When it comes to Rick Ross, don’t ever expect 50 Cent to back down from the Maybach Music head honcho.
Nah, that ain’t happening, 50 Cent took issue with Rick Ross using his 2003’s hit “In Da Club” as a remix on his 2015 mixtape “Renzel Remixes Project.” And now he’s going at it again. Read on…
CelebNMusic247.com has the latest hip hop drama between 50 Cent and Rick Ross over Rosay using his 2003’s hit “In Da Club” as a remix.
50 Cent (Curtis James Jackson III), sued Rick Ross claiming he had no right to use the instrumental, which he used to hawk his 2015 album Black Market as an insult to his longtime rival.
Here is what we’ve learned via AHH who reported this first:
In October of 2018, a judge dismissed the lawsuit because 50 Cent does not control the copyright or the master recordings to “In Da Club,” which are owned by Shady Records.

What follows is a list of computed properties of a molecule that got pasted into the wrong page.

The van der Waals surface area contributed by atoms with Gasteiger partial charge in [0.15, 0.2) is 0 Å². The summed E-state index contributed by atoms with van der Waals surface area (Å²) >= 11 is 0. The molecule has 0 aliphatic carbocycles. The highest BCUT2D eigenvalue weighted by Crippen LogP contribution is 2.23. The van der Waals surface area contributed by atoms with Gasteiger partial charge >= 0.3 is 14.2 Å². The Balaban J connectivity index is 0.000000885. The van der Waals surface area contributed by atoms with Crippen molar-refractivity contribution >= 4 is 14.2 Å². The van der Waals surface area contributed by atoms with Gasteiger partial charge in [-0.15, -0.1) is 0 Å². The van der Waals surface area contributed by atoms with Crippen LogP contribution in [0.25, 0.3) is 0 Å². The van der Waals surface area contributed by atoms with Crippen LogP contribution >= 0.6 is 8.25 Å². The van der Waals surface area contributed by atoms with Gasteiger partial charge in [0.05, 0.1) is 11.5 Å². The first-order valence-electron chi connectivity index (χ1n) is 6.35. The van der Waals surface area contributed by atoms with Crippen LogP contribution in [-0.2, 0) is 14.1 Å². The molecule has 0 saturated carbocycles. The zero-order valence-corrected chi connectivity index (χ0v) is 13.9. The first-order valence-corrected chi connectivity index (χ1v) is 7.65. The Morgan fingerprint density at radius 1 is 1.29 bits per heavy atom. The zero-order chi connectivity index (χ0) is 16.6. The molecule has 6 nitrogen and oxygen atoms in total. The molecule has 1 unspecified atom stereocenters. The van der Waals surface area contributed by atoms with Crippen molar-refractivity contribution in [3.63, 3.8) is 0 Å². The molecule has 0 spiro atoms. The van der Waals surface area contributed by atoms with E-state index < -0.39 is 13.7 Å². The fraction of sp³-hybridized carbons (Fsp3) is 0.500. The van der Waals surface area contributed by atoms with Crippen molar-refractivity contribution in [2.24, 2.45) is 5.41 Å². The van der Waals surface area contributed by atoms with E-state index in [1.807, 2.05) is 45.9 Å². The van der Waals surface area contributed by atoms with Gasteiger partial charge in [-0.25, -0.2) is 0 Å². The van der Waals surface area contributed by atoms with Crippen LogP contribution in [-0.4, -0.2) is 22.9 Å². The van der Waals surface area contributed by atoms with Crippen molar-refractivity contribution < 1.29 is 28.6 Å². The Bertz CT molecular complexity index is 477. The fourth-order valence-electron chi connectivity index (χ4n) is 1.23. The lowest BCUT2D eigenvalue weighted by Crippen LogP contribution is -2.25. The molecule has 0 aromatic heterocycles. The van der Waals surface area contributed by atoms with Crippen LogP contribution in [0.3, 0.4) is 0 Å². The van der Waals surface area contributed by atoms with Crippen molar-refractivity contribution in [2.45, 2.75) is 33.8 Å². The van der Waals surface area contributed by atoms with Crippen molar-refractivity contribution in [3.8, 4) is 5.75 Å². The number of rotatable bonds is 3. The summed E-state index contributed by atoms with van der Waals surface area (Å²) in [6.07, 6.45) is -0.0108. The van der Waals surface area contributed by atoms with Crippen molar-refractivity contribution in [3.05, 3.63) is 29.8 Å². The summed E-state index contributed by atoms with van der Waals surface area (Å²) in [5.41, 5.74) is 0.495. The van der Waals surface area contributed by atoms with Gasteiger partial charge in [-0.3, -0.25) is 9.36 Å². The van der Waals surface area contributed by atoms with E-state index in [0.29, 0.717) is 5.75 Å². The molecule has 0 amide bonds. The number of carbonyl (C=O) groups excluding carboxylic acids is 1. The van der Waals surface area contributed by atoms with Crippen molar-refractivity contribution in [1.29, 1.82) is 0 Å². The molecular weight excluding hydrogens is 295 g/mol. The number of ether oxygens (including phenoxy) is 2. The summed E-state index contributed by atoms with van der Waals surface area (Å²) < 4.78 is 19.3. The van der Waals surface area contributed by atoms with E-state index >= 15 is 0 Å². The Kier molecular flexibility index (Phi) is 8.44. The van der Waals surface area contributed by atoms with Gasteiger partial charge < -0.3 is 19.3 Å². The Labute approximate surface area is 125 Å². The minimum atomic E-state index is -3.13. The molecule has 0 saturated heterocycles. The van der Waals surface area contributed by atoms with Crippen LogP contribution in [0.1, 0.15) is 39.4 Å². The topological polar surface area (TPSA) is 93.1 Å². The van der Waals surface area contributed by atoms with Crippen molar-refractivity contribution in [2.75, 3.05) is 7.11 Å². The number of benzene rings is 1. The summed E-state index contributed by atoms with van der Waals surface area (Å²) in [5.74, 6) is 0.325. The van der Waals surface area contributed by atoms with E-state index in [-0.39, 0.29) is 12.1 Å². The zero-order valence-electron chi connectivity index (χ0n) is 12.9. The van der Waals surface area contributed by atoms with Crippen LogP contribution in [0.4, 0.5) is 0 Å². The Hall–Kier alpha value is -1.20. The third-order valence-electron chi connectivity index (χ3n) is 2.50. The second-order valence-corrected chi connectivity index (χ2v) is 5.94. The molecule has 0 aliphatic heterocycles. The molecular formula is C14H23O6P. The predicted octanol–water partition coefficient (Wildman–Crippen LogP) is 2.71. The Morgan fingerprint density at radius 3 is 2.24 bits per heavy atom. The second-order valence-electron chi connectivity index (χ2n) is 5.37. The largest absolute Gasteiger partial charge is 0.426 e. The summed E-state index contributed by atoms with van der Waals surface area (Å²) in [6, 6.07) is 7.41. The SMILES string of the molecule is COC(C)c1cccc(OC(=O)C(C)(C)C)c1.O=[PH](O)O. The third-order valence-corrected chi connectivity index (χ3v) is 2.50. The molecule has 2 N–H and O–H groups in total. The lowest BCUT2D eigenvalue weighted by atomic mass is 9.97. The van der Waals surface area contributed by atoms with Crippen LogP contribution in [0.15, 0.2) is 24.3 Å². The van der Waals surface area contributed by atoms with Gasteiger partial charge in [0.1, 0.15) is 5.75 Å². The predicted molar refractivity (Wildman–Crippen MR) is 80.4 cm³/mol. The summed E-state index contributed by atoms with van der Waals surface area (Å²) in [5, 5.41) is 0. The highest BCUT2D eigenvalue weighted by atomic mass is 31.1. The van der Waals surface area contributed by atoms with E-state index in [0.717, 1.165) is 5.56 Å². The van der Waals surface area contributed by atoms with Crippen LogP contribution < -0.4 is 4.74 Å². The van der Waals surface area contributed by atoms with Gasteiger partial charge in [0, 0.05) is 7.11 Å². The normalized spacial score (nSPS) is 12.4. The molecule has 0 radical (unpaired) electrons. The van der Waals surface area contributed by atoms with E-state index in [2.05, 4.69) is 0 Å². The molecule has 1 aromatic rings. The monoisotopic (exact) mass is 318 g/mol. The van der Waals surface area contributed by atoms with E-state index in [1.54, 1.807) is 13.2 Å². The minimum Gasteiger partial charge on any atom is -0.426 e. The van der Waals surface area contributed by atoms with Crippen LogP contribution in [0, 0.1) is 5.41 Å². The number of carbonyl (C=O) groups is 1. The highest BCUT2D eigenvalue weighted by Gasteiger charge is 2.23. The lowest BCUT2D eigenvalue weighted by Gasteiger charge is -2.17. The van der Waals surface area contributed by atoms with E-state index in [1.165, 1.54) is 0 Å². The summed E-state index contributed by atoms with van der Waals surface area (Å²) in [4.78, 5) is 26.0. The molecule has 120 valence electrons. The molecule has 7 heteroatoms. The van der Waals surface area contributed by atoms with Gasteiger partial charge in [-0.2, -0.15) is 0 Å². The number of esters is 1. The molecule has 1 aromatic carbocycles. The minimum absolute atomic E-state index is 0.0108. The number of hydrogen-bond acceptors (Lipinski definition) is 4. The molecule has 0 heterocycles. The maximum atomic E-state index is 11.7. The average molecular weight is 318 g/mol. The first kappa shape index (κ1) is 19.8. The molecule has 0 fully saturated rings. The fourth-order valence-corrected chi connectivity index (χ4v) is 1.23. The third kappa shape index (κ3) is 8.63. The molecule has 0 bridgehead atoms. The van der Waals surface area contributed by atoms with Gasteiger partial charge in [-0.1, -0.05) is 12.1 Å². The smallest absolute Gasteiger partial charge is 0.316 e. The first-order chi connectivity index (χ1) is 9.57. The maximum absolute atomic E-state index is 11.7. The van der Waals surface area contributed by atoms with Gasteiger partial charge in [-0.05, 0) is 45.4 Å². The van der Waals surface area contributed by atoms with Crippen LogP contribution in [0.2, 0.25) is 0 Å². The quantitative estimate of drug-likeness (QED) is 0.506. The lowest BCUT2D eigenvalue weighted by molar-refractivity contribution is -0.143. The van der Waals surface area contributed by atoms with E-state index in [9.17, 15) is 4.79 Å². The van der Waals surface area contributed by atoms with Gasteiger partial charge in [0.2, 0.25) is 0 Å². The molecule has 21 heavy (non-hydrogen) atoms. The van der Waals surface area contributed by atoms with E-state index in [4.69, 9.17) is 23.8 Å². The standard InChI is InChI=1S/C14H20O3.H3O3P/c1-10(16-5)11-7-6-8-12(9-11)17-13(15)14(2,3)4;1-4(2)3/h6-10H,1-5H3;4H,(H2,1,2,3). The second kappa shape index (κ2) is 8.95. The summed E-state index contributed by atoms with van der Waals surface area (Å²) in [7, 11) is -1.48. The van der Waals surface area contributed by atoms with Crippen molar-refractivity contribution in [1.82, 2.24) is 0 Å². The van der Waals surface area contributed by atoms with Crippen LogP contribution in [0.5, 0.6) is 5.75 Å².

The lawsuit was tossed out of court, but 50’s lawyers have refiled an appeal, asking a judge to reconsider the verdict.
In new legal documents, 50 Cent’s lawyers claim Rick Ross, born William Leonard Roberts II, unlawfully exploited Fif’s name and voice by including his hook on the remix.
Under these circumstances, Mr. Roberts violated Mr. Jackson’s right of publicity, and Mr. Jackson was entitled to summary judgment…
50’s lawyers say the rapper may not have a case for copyright infringement, but the fact that Rozay shouted out his Black Market album six times on his remix to “In Da Club” actually infringes on 50 Cent’s identity.
His lawyers claim those words make the song an advertisement for Black Market.
50’s lawyer Frederick A. Braunstein said:
Mr. Jackson does not challenge the unauthorized use of his voice in a purely entertainment work. He challenges the unauthorized use of his voice as part of an advertisement for a collateral product, Black Market, for which he has no connection to whatsoever.
The Power and BMF creator has some demands:
50 Cent is asking the court to reverse the earlier decision, issue a summary judgment in favor of 50 Cent for liability, and to send the dispute back to State Court.